Maui News

Court Rules in Favor of BLNR in East Maui Stream Case

April 7, 2021, 1:16 PM HST
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In a 46-page ruling, a First Circuit Court Judge ruled in favor of the Board of Land and Natural Resources, Maui County, Alexander and Baldwin, and East Maui Irrigation, in a case brought by the Sierra Club regarding water diversions from east Maui streams.

The plaintiff alleged that the BLNR violated its public trust duties by not having sufficient information and not fully considering the impact to these 13 streams when deciding whether to renew two annual Electronically Filed “hold-over” revocable permits in 2018 and 2019 for off-stream uses of stream water.

Streams include: Puakea, Kōlea, Punaluʻu, Kaʻaiea, ʻOʻopuola, Puehu, Nailiilihaele, Kailua, Hanahana, Hoalua, Waipio, Mokupapa, and Hoʻolawa streams and tributaries.

The court stated that the Sierra Club “raised legitimate questions and concerns over the BLNR’s decisions on the two hold-over Revocable Permits in 2018 and 2019;” however, the court ruling states that “several broader principles and factual issues guide the court’s conclusion that the BLNR did not fail in its duties under either a constitution balancing test or under its public trust duties.”

Maui Now reached out to the Sierra Club for comment, but did not receive a response at the time of this writing. *(This story may be updated to reflect future response to our request).

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In his ruling, Judge Jeffrey P. Crabtree said: “This is a classic balancing… and the court is persuaded and finds and concludes that applying the applicable law ,… it was not unreasonable for the BLNR to balance these considerations as it did.”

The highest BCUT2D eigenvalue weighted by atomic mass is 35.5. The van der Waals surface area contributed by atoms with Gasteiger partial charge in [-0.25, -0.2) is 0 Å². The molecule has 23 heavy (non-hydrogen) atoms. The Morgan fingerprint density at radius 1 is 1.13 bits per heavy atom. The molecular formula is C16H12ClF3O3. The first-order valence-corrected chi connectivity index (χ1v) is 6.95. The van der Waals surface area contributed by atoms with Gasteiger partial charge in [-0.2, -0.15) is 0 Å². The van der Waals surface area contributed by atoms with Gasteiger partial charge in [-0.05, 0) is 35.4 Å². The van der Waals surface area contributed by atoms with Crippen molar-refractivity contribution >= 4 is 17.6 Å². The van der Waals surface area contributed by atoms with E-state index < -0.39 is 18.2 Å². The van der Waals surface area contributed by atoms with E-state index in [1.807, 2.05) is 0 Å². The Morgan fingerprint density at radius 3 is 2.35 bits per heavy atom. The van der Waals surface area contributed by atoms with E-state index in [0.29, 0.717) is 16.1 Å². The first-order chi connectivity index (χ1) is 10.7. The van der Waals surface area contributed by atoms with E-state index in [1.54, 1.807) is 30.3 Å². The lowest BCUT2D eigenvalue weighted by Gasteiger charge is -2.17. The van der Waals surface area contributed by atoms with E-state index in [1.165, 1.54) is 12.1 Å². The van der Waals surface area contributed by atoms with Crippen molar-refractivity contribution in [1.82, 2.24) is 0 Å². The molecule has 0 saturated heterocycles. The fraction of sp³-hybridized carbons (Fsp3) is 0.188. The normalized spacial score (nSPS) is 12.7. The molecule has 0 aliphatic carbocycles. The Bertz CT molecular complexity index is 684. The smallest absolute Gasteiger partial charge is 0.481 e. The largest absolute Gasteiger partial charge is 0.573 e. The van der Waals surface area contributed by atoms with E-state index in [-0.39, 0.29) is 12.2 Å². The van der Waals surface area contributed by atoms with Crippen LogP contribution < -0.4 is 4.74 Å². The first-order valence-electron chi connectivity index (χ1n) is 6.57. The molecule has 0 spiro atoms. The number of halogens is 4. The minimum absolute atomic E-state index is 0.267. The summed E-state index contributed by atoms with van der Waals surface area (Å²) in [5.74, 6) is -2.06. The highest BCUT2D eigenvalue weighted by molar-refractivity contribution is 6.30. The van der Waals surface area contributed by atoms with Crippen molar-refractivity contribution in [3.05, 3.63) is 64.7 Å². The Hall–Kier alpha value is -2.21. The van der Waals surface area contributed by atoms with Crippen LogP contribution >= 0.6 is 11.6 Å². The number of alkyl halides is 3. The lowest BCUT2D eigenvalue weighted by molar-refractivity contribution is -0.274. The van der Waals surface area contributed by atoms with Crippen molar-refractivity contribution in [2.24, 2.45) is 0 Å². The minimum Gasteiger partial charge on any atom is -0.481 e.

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Judge Crabtree pointed to the BLNR’s Public Trust Duties which “imposes a dual mandate on the State to both protect water resources, and to make maximum reasonable beneficial use of the State’s water resources.”  

During a weeks-long trial, which began last August, the Sierra Club argued that the BLNR’s decision to renew two hold-over Revocable Permits (RPs) and allow for the diversion of some water from East Maui violated its public trust duties. The RPs for 2018 and 2019 authorize off-stream uses of water for agriculture, residential use, firefighting, dust suppression and commercial uses. 

The court concurred with trial testimony that “supported the core concepts that keeping lands in agriculture benefitted the public interest by providing jobs, food sustainability, food sources, strengthened the state and county economy, and dependable water was essential to achieve those ends.” 

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Since the end of sugar cane cultivation on Maui, the diversion of water from east Maui streams to support municipal and agricultural uses has been contentious. In 2018, the Commission on Water Resources Management (CWRM), whose “specialized staff and resources” make it “an important decision-maker with exclusive jurisdiction over multiple aspects of in-stream water standards,” issued a landmark Decision & Order (D&O) resolving petitions targeting several dozen streams in the East Maui area.